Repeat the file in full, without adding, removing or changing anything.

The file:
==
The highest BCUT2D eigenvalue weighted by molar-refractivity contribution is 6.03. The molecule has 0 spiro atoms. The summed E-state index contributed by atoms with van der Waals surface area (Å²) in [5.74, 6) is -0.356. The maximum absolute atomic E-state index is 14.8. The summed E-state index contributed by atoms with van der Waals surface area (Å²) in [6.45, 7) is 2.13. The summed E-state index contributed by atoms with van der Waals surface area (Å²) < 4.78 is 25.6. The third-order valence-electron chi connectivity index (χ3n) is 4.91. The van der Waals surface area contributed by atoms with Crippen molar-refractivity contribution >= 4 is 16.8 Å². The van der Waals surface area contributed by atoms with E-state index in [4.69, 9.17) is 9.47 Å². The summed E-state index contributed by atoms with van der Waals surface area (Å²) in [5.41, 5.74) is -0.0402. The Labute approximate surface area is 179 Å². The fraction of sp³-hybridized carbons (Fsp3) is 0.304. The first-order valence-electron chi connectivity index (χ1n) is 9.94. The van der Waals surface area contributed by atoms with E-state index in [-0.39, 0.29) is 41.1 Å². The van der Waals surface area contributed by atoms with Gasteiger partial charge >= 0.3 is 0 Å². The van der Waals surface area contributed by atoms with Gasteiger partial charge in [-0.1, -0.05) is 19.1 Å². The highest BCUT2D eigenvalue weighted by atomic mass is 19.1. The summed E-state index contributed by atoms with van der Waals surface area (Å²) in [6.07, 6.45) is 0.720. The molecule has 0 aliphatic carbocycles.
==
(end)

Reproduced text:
The highest BCUT2D eigenvalue weighted by molar-refractivity contribution is 6.03. The molecule has 0 spiro atoms. The summed E-state index contributed by atoms with van der Waals surface area (Å²) in [5.74, 6) is -0.356. The maximum absolute atomic E-state index is 14.8. The summed E-state index contributed by atoms with van der Waals surface area (Å²) in [6.45, 7) is 2.13. The summed E-state index contributed by atoms with van der Waals surface area (Å²) < 4.78 is 25.6. The third-order valence-electron chi connectivity index (χ3n) is 4.91. The van der Waals surface area contributed by atoms with Crippen molar-refractivity contribution >= 4 is 16.8 Å². The van der Waals surface area contributed by atoms with E-state index in [4.69, 9.17) is 9.47 Å². The summed E-state index contributed by atoms with van der Waals surface area (Å²) in [5.41, 5.74) is -0.0402. The Labute approximate surface area is 179 Å². The fraction of sp³-hybridized carbons (Fsp3) is 0.304. The first-order valence-electron chi connectivity index (χ1n) is 9.94. The van der Waals surface area contributed by atoms with E-state index in [-0.39, 0.29) is 41.1 Å². The van der Waals surface area contributed by atoms with Gasteiger partial charge >= 0.3 is 0 Å². The van der Waals surface area contributed by atoms with Gasteiger partial charge in [-0.1, -0.05) is 19.1 Å². The highest BCUT2D eigenvalue weighted by atomic mass is 19.1. The summed E-state index contributed by atoms with van der Waals surface area (Å²) in [6.07, 6.45) is 0.720. The molecule has 0 aliphatic carbocycles.